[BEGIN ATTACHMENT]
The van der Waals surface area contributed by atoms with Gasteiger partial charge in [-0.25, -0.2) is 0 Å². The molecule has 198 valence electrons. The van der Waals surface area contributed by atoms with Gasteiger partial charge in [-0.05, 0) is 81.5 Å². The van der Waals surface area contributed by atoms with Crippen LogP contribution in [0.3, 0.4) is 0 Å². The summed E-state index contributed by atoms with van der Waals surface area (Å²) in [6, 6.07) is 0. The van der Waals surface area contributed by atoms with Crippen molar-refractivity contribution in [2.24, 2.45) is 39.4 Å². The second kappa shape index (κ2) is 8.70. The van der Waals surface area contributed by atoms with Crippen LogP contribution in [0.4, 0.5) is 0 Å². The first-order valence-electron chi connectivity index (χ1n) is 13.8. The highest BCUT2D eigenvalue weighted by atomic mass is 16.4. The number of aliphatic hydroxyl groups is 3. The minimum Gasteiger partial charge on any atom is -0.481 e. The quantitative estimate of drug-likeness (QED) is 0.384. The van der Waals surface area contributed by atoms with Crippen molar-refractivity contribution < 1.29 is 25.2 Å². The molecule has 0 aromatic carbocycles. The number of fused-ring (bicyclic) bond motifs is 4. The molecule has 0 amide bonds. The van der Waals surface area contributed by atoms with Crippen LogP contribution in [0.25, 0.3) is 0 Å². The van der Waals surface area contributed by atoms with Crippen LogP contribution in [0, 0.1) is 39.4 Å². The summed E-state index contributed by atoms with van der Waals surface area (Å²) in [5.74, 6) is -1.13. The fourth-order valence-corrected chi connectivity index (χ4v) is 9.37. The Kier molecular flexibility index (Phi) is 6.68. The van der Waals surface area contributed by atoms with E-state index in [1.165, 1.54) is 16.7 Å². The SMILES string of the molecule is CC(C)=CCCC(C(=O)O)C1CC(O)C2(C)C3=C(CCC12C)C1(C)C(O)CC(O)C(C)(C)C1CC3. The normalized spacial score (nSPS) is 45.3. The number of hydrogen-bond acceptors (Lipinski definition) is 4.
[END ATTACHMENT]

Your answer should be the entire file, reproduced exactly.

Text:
The van der Waals surface area contributed by atoms with Gasteiger partial charge in [-0.25, -0.2) is 0 Å². The molecule has 198 valence electrons. The van der Waals surface area contributed by atoms with Gasteiger partial charge in [-0.05, 0) is 81.5 Å². The van der Waals surface area contributed by atoms with Crippen LogP contribution in [0.3, 0.4) is 0 Å². The summed E-state index contributed by atoms with van der Waals surface area (Å²) in [6, 6.07) is 0. The van der Waals surface area contributed by atoms with Crippen molar-refractivity contribution in [2.24, 2.45) is 39.4 Å². The second kappa shape index (κ2) is 8.70. The van der Waals surface area contributed by atoms with Crippen LogP contribution in [0.4, 0.5) is 0 Å². The first-order valence-electron chi connectivity index (χ1n) is 13.8. The highest BCUT2D eigenvalue weighted by atomic mass is 16.4. The number of aliphatic hydroxyl groups is 3. The minimum Gasteiger partial charge on any atom is -0.481 e. The quantitative estimate of drug-likeness (QED) is 0.384. The van der Waals surface area contributed by atoms with Crippen molar-refractivity contribution < 1.29 is 25.2 Å². The molecule has 0 aromatic carbocycles. The number of fused-ring (bicyclic) bond motifs is 4. The molecule has 0 amide bonds. The van der Waals surface area contributed by atoms with Crippen LogP contribution in [0.25, 0.3) is 0 Å². The van der Waals surface area contributed by atoms with Crippen LogP contribution in [0, 0.1) is 39.4 Å². The summed E-state index contributed by atoms with van der Waals surface area (Å²) in [5.74, 6) is -1.13. The fourth-order valence-corrected chi connectivity index (χ4v) is 9.37. The Kier molecular flexibility index (Phi) is 6.68. The van der Waals surface area contributed by atoms with E-state index in [1.165, 1.54) is 16.7 Å². The SMILES string of the molecule is CC(C)=CCCC(C(=O)O)C1CC(O)C2(C)C3=C(CCC12C)C1(C)C(O)CC(O)C(C)(C)C1CC3. The normalized spacial score (nSPS) is 45.3. The number of hydrogen-bond acceptors (Lipinski definition) is 4.